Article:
5. Limit the amount of information you post on social networking sites. A recent poll of Facebook users, by consumer research firm NextAdvisor.com, found that 27% listed their full name, date of birth, phone number, and e-mail address on their Facebook profile. An additional 8% revealed all that plus their physical address.
"This type of information is extremely dangerous as it can be used to perpetrate various forms of identity theft," notes the NextAdvisor report. A separate NextAdvisor survey showed that 49% of Facebook users accept some or all friend requests from people they don't know. "As a general rule, we suggest that Facebook users only accept friend requests from people they know or whose identity they can verify by some other means," advises NextAdvisor. Also, adjust your privacy settings so only your friends can see your profile.
LinkedIn, which many job seekers rely on for job leads and recommendations, has posted an official policy on the site that advises users to keep personal data to a minimum and accept invitations "only from people you know and trust well enough to recommend them to others." You can also go to Accounts & Settings on the LinkedIn home page and review your privacy settings. Rather than choosing that your profile be available for viewing by "everyone," Miller suggests allowing only your connections to see it. "Always think before you post," he says. "What many people do not realize is that the more information you reveal online, the greater your chances of having that information fall into the wrong hands." A good rule of thumb, he adds: "If you wouldn't hand it to a stranger on the street, don't post it online."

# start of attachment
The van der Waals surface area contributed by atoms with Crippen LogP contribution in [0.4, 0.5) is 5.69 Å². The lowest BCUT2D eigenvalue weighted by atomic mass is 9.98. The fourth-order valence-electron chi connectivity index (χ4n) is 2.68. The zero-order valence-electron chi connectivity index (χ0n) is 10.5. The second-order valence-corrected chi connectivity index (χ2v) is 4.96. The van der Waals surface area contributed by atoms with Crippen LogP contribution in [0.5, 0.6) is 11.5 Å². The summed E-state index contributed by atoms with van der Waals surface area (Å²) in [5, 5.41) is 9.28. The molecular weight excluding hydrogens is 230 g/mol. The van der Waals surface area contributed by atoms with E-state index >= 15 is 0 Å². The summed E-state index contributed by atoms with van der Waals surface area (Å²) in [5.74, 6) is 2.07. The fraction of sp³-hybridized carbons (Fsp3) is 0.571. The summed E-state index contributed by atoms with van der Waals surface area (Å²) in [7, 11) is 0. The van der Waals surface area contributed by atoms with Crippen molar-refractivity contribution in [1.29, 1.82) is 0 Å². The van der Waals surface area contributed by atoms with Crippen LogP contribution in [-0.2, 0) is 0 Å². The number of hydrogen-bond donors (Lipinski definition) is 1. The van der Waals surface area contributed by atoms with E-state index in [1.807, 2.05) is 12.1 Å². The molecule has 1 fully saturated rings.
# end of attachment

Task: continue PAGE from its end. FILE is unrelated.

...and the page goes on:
6. Be proactive. Let's return to the hypothetical phone call above. What should you do if someone contacts you claiming to represent an employer, and asks for detailed personal information? Instead of blurting out the data, politely ask for the person's phone number or e-mail address and say you'll get back to him or her shortly. Then call the company's HR department, ask whether the person works there, and inquire if they customarily request these vital stats when scheduling an interview. Most likely, the answers to both questions will be "no."
Readers, what do you say? Have you ever applied for a job that turned out to be a scam? Has anyone ever attempted to use information you revealed in a job search to steal your identity? Ever run across any "recruiting" tactics that seemed fishy? What's the best way to avoid being scammed? Post your thoughts on the Ask Annie blog.